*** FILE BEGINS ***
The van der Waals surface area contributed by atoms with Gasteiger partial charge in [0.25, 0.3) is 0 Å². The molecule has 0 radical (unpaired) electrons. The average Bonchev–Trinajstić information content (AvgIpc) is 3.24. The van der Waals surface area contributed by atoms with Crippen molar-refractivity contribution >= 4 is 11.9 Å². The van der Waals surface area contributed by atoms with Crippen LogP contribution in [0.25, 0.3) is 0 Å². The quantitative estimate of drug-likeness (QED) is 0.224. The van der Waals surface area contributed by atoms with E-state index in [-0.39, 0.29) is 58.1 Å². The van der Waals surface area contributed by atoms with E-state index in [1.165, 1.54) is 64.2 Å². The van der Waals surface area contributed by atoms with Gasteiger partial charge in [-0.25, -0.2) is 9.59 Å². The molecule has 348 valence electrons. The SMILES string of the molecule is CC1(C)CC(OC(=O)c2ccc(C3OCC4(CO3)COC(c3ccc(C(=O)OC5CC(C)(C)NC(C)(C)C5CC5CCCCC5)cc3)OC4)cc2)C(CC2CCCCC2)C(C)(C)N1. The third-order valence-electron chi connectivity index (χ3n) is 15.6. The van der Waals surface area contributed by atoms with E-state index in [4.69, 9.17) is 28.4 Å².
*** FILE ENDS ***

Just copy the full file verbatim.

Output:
The van der Waals surface area contributed by atoms with Gasteiger partial charge in [0.25, 0.3) is 0 Å². The molecule has 0 radical (unpaired) electrons. The average Bonchev–Trinajstić information content (AvgIpc) is 3.24. The van der Waals surface area contributed by atoms with Crippen molar-refractivity contribution >= 4 is 11.9 Å². The van der Waals surface area contributed by atoms with Crippen LogP contribution in [0.25, 0.3) is 0 Å². The quantitative estimate of drug-likeness (QED) is 0.224. The van der Waals surface area contributed by atoms with E-state index in [-0.39, 0.29) is 58.1 Å². The van der Waals surface area contributed by atoms with E-state index in [1.165, 1.54) is 64.2 Å². The van der Waals surface area contributed by atoms with Gasteiger partial charge in [-0.25, -0.2) is 9.59 Å². The molecule has 348 valence electrons. The SMILES string of the molecule is CC1(C)CC(OC(=O)c2ccc(C3OCC4(CO3)COC(c3ccc(C(=O)OC5CC(C)(C)NC(C)(C)C5CC5CCCCC5)cc3)OC4)cc2)C(CC2CCCCC2)C(C)(C)N1. The third-order valence-electron chi connectivity index (χ3n) is 15.6. The van der Waals surface area contributed by atoms with E-state index in [4.69, 9.17) is 28.4 Å².